I was just reading an article about security threats to web-based software, and one of our customers emailed me as they were reading the same thing.
This is a topic we think about a lot, and some of the most tricky decisions we make are tied to balancing security with convenience for our employees and customers.
Trusting your employees
From our experience with over a thousand countertop fabricators, the biggest security threat to you is disgruntled existing or recently departed employees at your company. Of all of the security-related problems, this is the only one that’s actually happened in the last decade.
- Disgruntled admin employee deletes all other users. (we fixed this by restoring data)
- Employee calls claiming they’re actually the owner and wants us to change their user to admin (seemed fishy, so we didn’t do it)
- Recently fired employee’s user isn’t deactivated, and they log in multiple times (presumably to copy account info, but there’s no recourse)
So, my first gut-feel recommendation is “hire folks you trust”.
Security by ignorance
Our basic policy is not to view or edit any customer’s data, if possible. In fact, we don’t even reveal our customer’s names unless they’ve agreed to be a reference. The less we know about our customer’s databases, the more we’re protected from the kinds of security threats related to us accidentally revealing too much about our customers.
There are cases where we do actually do more, but it’s extremely limited. Any time we need to do dig into our customers data, either Ted or I give approval first. We keep a log of those circumstances. It’s only happened a handful of times recently, but some examples of that are:
- We help a customer import inventory or account information
- We help a customer clean up old data by cancelling/completing lots of activities in an automated way.
- We make a copy of a customer database to diagnose/fix very thorny bugs.
As part of our infrastructure, we’re constantly monitoring for hacks along with other problems – any time you have a large number of servers, there’s a constant stream of attempts to find holes (we’re constantly seeing pings and login attempts on our servers). Our newest hire (who started this month) is in a “dev-ops” role, which means he’ll be looking at further improvements… once he gets up to speed.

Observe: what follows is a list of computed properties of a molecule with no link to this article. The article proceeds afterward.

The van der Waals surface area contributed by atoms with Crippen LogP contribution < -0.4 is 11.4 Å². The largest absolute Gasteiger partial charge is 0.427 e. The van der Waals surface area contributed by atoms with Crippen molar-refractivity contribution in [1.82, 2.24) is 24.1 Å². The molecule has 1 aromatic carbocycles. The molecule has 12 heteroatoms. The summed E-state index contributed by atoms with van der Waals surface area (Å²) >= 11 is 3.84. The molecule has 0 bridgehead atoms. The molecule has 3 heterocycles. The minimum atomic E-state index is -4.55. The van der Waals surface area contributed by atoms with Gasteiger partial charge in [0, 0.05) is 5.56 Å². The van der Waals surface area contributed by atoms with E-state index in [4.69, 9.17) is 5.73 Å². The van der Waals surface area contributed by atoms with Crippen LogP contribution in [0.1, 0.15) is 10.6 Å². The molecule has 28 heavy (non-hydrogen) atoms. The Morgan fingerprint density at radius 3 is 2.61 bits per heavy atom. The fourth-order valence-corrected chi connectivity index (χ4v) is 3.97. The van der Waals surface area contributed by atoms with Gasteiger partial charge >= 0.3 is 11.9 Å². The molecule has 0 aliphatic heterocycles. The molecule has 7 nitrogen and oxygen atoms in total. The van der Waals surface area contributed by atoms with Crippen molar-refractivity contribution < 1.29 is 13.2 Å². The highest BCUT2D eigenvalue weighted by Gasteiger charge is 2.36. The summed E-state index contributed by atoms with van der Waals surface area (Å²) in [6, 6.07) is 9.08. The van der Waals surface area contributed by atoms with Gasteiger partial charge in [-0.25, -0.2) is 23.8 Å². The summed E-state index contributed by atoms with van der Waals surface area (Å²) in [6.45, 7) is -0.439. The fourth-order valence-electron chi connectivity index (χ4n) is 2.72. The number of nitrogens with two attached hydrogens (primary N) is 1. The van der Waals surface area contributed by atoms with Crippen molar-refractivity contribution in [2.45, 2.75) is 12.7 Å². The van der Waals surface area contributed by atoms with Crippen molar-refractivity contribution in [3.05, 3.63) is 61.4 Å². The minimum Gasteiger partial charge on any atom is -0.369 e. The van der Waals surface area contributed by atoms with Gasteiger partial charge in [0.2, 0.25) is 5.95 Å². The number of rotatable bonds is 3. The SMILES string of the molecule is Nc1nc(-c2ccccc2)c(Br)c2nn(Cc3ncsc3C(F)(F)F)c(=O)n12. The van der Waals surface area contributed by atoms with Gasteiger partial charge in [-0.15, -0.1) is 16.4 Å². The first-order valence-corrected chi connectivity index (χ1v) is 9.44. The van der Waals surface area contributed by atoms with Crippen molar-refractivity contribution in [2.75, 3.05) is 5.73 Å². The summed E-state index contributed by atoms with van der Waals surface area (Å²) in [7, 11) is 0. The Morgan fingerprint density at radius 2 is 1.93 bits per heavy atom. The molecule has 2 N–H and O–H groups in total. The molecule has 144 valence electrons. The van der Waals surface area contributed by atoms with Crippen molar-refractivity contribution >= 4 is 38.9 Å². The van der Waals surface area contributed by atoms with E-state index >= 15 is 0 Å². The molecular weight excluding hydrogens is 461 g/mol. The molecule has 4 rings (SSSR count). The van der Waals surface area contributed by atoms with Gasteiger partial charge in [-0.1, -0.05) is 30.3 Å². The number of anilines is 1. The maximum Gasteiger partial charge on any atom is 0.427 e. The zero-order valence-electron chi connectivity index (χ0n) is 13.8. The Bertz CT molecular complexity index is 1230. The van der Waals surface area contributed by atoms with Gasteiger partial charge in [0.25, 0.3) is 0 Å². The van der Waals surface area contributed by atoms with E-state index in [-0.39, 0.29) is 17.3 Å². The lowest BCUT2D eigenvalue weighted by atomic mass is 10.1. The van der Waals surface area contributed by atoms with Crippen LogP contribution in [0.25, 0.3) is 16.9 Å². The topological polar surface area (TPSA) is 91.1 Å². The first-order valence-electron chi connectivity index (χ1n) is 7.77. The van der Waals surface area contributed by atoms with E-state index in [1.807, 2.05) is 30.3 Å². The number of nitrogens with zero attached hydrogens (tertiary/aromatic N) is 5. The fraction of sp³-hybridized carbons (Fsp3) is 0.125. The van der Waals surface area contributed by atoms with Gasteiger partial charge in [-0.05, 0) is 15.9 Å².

We had an outside security auditor review our servers … there were some issues, but he claimed we were already doing a “pretty good” job. We implemented most of his recommendations, last year. But, that’s an ongoing process, and we realize how important it is to keep looking at our processes.
What you can do
You can take a few precautions to make sure that you’re not opening yourself up to hacking.
- Hire employees you trust. I know I said that already, but it’s got outsize value to your business well beyond security
- Don’t share users. We charge per user, so it might be tempting to share users. But, you give up a huge amount of control and visibility into who’s doing what.
- Use good passwords. Don’t make your passwords blank or trivial, don’t re-use passwords in multiple places, and don’t share passwords.
- Restrict user roles. Instead of making all users admins, you might want to limit what they can do
- Review logs occasionally. We track users in two basic ways. There’s a change log, which tells you what a particular user edited. And there’s a list of login locations.
I think we’re also somewhat protected since we have human-to-human relationships with our customers, which makes it a bit harder to spoof. And, this is a topic we discuss internally from time to time. Any company is vulnerable to online fraud, and we want to make sure we’re protecting both our company and yours.
Want to know more? At Moraware, we make software for countertop fabricators. CounterGo is countertop drawing, layout, and estimating software. JobTracker is scheduling software that helps you eliminate the time you waste looking for job folders. RemnantSwap is a free place to buy and sell granite remnants with fabricators near you. We also sponsor StoneTalk, the podcast for countertop fabricators.